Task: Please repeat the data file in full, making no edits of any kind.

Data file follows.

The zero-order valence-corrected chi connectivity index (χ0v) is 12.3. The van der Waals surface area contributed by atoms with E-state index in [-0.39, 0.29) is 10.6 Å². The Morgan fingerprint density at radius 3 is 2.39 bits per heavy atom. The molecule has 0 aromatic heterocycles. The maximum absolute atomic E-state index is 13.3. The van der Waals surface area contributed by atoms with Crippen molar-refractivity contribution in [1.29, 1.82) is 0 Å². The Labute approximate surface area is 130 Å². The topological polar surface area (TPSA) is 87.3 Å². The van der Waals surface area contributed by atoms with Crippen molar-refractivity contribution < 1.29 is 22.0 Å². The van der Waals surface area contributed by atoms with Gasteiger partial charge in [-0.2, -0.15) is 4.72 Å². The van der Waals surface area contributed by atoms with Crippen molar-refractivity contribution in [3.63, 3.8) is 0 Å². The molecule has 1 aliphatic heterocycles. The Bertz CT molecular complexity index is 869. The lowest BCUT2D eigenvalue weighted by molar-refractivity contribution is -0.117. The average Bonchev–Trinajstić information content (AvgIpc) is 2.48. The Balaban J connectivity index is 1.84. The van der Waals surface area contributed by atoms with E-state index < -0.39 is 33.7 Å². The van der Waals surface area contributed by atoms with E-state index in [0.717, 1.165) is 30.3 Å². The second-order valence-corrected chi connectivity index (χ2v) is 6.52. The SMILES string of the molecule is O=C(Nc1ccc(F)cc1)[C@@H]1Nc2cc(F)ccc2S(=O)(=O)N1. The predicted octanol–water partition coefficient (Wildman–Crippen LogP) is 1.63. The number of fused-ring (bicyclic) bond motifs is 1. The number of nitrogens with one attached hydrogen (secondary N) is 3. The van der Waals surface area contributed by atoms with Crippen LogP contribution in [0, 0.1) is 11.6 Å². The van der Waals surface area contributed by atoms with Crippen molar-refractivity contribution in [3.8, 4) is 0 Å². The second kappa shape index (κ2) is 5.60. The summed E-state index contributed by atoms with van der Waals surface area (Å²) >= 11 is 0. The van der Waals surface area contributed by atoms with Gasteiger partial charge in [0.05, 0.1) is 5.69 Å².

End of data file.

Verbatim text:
The zero-order valence-corrected chi connectivity index (χ0v) is 12.3. The van der Waals surface area contributed by atoms with E-state index in [-0.39, 0.29) is 10.6 Å². The Morgan fingerprint density at radius 3 is 2.39 bits per heavy atom. The molecule has 0 aromatic heterocycles. The maximum absolute atomic E-state index is 13.3. The van der Waals surface area contributed by atoms with Crippen molar-refractivity contribution in [1.29, 1.82) is 0 Å². The Labute approximate surface area is 130 Å². The topological polar surface area (TPSA) is 87.3 Å². The van der Waals surface area contributed by atoms with Crippen molar-refractivity contribution < 1.29 is 22.0 Å². The van der Waals surface area contributed by atoms with Gasteiger partial charge in [-0.2, -0.15) is 4.72 Å². The van der Waals surface area contributed by atoms with Crippen molar-refractivity contribution in [3.63, 3.8) is 0 Å². The molecule has 1 aliphatic heterocycles. The Bertz CT molecular complexity index is 869. The lowest BCUT2D eigenvalue weighted by molar-refractivity contribution is -0.117. The average Bonchev–Trinajstić information content (AvgIpc) is 2.48. The Balaban J connectivity index is 1.84. The van der Waals surface area contributed by atoms with E-state index < -0.39 is 33.7 Å². The van der Waals surface area contributed by atoms with E-state index in [0.717, 1.165) is 30.3 Å². The second-order valence-corrected chi connectivity index (χ2v) is 6.52. The SMILES string of the molecule is O=C(Nc1ccc(F)cc1)[C@@H]1Nc2cc(F)ccc2S(=O)(=O)N1. The predicted octanol–water partition coefficient (Wildman–Crippen LogP) is 1.63. The number of fused-ring (bicyclic) bond motifs is 1. The number of nitrogens with one attached hydrogen (secondary N) is 3. The van der Waals surface area contributed by atoms with Crippen LogP contribution in [0, 0.1) is 11.6 Å². The van der Waals surface area contributed by atoms with Crippen molar-refractivity contribution in [3.8, 4) is 0 Å². The second kappa shape index (κ2) is 5.60. The summed E-state index contributed by atoms with van der Waals surface area (Å²) >= 11 is 0. The van der Waals surface area contributed by atoms with Gasteiger partial charge in [0.05, 0.1) is 5.69 Å².